What’s your advice for managers who are just starting out?
Do you have any advice for new managers, people who are just starting out as managers? A lot of people who listen are new to management.
PEI-CHIN: I would say the number one advice is be adaptable about your management skill. I think that a lot of people become managers because they are really strong individual contributors. And when they become managers, the default way is to think about like, “Oh, I’ll just manage people how I would like to be managed.” Which is like, sounds totally reasonable, I’m pretty empathetic. But human beings are actually very different than, we’re all weird and different in different ways. And learning how to adapt your management style based on what your reports needs, I think it’s like the most important thing. And really understand the why behind human behavior. I think another important thing is to think about skill versus motivation. If you see someone is not doing the job to the level you want, is it lack of motivation or lack of skills? And trying to dissect that, I think, is quite important.
Vidal: I think that’s great. Not assuming that people want to be managed the way you would like to be. Because yeah, everyone is very different. And I think that’s the easy mistake to make.
What’s your workday like and how do you manage your time, emails, etc.?
Vidal: As a product manager, I’m sure you, I mean like all managers, you just must be inundated with things to do and messages and email and stuff like that. So I’m curious, what’s your workday like and how do you manage your schedule, phone calls, all the demands on your time?
PEI-CHIN: I have lots of meetings, sometimes more than I would like, but I really try to create like two hours of chunk on my day that I can focus on something. I think it takes me like 15 to 20 minutes to get into a zone to actually think deeply about something. So like 30 minutes block is not very good. I can answer emails, but I can’t think anything deeply. And I think if I have like 90 minutes to two hours, I can actually think deeply about something. And so I try to, it’s really important that I create those times for me. And sometimes there will be weeks where it doesn’t happen as easily, but I try to have like four to five chunks of alone time that I am uninterrupted to do more deep work.
Vidal: That’s fantastic.
PEI-CHIN: And turning off the Gmail tab, quit Slack, which is hard. Sometimes I will see my fingers just unconsciously started opening a Gmail tab and I’ll think too close. But it’s a habit I’m trying to get better at.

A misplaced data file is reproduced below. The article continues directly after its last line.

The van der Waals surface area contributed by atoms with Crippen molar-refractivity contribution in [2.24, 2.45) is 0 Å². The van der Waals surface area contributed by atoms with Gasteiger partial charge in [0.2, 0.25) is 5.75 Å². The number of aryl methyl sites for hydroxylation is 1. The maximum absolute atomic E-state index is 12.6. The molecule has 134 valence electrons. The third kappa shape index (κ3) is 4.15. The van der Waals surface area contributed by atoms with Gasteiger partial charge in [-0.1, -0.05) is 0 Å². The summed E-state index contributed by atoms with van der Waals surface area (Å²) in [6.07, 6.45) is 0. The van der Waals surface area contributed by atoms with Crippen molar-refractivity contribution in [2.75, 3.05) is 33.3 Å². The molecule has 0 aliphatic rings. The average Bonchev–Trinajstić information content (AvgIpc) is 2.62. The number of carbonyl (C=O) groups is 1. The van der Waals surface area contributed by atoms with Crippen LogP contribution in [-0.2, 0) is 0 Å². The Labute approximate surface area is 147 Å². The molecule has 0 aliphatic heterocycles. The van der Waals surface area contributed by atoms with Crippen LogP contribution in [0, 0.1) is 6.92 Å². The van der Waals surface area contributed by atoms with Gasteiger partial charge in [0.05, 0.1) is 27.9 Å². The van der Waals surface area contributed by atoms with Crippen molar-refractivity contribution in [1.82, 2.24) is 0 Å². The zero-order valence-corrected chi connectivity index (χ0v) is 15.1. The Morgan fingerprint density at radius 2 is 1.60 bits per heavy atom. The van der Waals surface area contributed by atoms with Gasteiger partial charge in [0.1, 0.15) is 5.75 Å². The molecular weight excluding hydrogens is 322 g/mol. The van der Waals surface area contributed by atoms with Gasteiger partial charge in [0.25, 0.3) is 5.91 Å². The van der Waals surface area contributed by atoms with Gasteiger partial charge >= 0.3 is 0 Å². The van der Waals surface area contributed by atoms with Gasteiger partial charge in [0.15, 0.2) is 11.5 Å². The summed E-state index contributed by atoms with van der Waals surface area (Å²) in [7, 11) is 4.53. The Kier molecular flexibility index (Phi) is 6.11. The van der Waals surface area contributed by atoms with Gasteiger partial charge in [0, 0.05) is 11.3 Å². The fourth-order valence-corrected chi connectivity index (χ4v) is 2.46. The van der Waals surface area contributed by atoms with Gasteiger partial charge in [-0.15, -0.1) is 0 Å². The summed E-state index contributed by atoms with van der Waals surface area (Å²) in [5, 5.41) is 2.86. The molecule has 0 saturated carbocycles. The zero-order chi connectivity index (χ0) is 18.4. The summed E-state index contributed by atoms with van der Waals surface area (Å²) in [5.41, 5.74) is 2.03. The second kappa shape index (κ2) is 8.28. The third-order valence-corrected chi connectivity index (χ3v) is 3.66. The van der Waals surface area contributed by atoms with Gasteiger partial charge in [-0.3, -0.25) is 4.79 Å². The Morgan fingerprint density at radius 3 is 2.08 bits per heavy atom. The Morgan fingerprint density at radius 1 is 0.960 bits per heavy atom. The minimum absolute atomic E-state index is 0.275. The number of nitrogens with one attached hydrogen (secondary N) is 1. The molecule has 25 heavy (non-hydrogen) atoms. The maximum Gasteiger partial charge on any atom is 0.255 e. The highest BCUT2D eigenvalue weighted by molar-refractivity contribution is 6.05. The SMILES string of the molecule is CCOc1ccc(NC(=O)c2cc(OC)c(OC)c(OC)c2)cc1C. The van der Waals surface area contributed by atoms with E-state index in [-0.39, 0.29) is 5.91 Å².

What’s a personal habit that contributes to your success?
Vidal: That’s great. That’s great. Speaking of habits, do you feel there’s maybe a personal habit you have that’s contributed to your success?
PEI-CHIN: I think learning to disconnect. Learning, to achieve higher performance is to disconnect, which counterintuitive. But I think earlier in my career, and every now and then I’ll do the same, I’ll just like work crazily for like a few days and like I will feel like, “Oh my God, I’m so productive. I am working 10, 12 hours a day, getting a lot done.” But then I think, at least for me, like biologically after certain hours, I actually don’t have the best quality thinking. And I actually need to disconnect, and step away from work for a good amount of time and actually bring new ideas and perspectives. And that has been something I am trying to get better at. But I think it actually improves the quality of my work when I detach more.
Vidal: That’s great. Do you like meditate or do anything like that when you disconnect or…?
PEI-CHIN: Yeah, I do. I try to meditate. I don’t think I do it consistently, but it really helps me, or just get out, like stand up from my office and walk outside and breathe some fresh air. It’s surprisingly powerful to bring new ideas.
Vidal: Nice, nice. Is there anything?
I actually uninstall my Slack app every Friday evening, because I think if I don’t uninstall it, like I needed to increase the friction to access it and so I’ll uninstall it. I’ll delete the app Friday evening and then Monday or Tuesday I’ll bring it back. And it’s kind of ridiculous.
PEI-CHIN: Oh, there’s one thing, it’s just like a fun tip. So I have Gmail and Slack on my phone, like a lot of people. I actually uninstall my Slack app every Friday evening, because I think if I don’t uninstall it, like I needed to increase the friction to access it and so I’ll uninstall it. I’ll delete the app Friday evening and then Monday or Tuesday I’ll bring it back. And it’s kind of ridiculous. It’s actually a lot of friction, but it’s powerful for me to actually not check work.